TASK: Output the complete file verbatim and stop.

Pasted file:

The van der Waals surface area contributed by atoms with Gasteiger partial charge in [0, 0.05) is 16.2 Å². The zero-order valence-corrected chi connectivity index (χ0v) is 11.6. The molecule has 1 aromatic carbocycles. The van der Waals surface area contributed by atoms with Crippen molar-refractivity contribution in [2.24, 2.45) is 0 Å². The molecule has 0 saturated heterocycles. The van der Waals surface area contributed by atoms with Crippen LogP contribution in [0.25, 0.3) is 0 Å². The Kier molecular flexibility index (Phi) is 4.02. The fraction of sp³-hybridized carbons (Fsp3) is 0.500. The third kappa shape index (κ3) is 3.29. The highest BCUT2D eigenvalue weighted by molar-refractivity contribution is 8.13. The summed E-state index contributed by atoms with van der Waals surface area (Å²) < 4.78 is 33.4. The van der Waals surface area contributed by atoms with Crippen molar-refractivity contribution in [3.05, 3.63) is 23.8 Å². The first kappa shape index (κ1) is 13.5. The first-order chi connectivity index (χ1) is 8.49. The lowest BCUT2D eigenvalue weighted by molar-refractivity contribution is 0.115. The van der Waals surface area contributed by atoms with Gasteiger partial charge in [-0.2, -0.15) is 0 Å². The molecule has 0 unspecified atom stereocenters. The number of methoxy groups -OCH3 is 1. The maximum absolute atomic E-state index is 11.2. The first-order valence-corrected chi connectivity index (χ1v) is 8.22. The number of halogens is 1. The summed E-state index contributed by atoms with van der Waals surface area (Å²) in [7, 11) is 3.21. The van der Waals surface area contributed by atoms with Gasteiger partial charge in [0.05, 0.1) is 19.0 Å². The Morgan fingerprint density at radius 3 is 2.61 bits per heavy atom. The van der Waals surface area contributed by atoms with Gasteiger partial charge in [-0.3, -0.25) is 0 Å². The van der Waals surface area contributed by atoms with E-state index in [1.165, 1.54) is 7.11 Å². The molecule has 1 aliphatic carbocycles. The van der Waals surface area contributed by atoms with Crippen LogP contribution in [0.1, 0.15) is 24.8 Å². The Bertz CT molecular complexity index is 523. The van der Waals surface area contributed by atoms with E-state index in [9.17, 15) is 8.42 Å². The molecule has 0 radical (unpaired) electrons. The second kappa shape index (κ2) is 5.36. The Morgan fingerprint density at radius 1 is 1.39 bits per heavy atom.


The van der Waals surface area contributed by atoms with Gasteiger partial charge in [0, 0.05) is 16.2 Å². The zero-order valence-corrected chi connectivity index (χ0v) is 11.6. The molecule has 1 aromatic carbocycles. The van der Waals surface area contributed by atoms with Crippen molar-refractivity contribution in [2.24, 2.45) is 0 Å². The molecule has 0 saturated heterocycles. The van der Waals surface area contributed by atoms with Crippen LogP contribution in [0.25, 0.3) is 0 Å². The Kier molecular flexibility index (Phi) is 4.02. The fraction of sp³-hybridized carbons (Fsp3) is 0.500. The third kappa shape index (κ3) is 3.29. The highest BCUT2D eigenvalue weighted by molar-refractivity contribution is 8.13. The summed E-state index contributed by atoms with van der Waals surface area (Å²) < 4.78 is 33.4. The van der Waals surface area contributed by atoms with Crippen molar-refractivity contribution in [3.05, 3.63) is 23.8 Å². The first kappa shape index (κ1) is 13.5. The first-order chi connectivity index (χ1) is 8.49. The lowest BCUT2D eigenvalue weighted by molar-refractivity contribution is 0.115. The van der Waals surface area contributed by atoms with Gasteiger partial charge in [-0.2, -0.15) is 0 Å². The molecule has 0 unspecified atom stereocenters. The number of methoxy groups -OCH3 is 1. The maximum absolute atomic E-state index is 11.2. The first-order valence-corrected chi connectivity index (χ1v) is 8.22. The number of halogens is 1. The summed E-state index contributed by atoms with van der Waals surface area (Å²) in [7, 11) is 3.21. The van der Waals surface area contributed by atoms with Gasteiger partial charge in [0.05, 0.1) is 19.0 Å². The Morgan fingerprint density at radius 3 is 2.61 bits per heavy atom. The van der Waals surface area contributed by atoms with Gasteiger partial charge in [-0.3, -0.25) is 0 Å². The van der Waals surface area contributed by atoms with E-state index in [1.165, 1.54) is 7.11 Å². The molecule has 1 aliphatic carbocycles. The van der Waals surface area contributed by atoms with Crippen LogP contribution in [0.1, 0.15) is 24.8 Å². The Bertz CT molecular complexity index is 523. The van der Waals surface area contributed by atoms with E-state index in [9.17, 15) is 8.42 Å². The molecule has 0 radical (unpaired) electrons. The second kappa shape index (κ2) is 5.36. The Morgan fingerprint density at radius 1 is 1.39 bits per heavy atom.